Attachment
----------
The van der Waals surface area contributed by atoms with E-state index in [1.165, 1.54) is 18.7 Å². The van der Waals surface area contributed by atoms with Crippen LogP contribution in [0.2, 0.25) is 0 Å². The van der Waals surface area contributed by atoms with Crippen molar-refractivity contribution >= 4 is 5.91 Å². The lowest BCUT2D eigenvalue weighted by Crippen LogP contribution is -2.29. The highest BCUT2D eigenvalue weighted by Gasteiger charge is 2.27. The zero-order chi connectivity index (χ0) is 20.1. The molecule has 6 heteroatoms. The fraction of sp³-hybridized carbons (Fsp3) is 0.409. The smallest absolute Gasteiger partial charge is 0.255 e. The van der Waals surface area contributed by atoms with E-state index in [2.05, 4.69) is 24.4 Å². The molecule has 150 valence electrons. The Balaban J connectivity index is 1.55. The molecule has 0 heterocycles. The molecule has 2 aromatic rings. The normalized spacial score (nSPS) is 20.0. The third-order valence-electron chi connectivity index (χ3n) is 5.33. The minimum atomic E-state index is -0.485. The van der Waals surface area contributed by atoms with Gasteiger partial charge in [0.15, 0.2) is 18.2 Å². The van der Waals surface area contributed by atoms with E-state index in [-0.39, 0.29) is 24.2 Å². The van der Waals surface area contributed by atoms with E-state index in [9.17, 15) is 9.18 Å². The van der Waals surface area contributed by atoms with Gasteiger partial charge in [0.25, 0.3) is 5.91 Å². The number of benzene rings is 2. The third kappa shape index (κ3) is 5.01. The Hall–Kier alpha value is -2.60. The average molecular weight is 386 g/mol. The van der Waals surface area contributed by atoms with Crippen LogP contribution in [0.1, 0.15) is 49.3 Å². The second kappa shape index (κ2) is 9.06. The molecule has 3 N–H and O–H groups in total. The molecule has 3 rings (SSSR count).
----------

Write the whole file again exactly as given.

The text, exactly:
The van der Waals surface area contributed by atoms with E-state index in [1.165, 1.54) is 18.7 Å². The van der Waals surface area contributed by atoms with Crippen LogP contribution in [0.2, 0.25) is 0 Å². The van der Waals surface area contributed by atoms with Crippen molar-refractivity contribution >= 4 is 5.91 Å². The lowest BCUT2D eigenvalue weighted by Crippen LogP contribution is -2.29. The highest BCUT2D eigenvalue weighted by Gasteiger charge is 2.27. The zero-order chi connectivity index (χ0) is 20.1. The molecule has 6 heteroatoms. The fraction of sp³-hybridized carbons (Fsp3) is 0.409. The smallest absolute Gasteiger partial charge is 0.255 e. The van der Waals surface area contributed by atoms with E-state index in [2.05, 4.69) is 24.4 Å². The molecule has 150 valence electrons. The Balaban J connectivity index is 1.55. The molecule has 0 heterocycles. The molecule has 2 aromatic rings. The normalized spacial score (nSPS) is 20.0. The third-order valence-electron chi connectivity index (χ3n) is 5.33. The minimum atomic E-state index is -0.485. The van der Waals surface area contributed by atoms with Gasteiger partial charge in [0.15, 0.2) is 18.2 Å². The van der Waals surface area contributed by atoms with E-state index in [-0.39, 0.29) is 24.2 Å². The van der Waals surface area contributed by atoms with E-state index in [9.17, 15) is 9.18 Å². The van der Waals surface area contributed by atoms with Gasteiger partial charge in [0.25, 0.3) is 5.91 Å². The number of benzene rings is 2. The third kappa shape index (κ3) is 5.01. The Hall–Kier alpha value is -2.60. The average molecular weight is 386 g/mol. The van der Waals surface area contributed by atoms with Crippen LogP contribution in [0.1, 0.15) is 49.3 Å². The second kappa shape index (κ2) is 9.06. The molecule has 3 N–H and O–H groups in total. The molecule has 3 rings (SSSR count).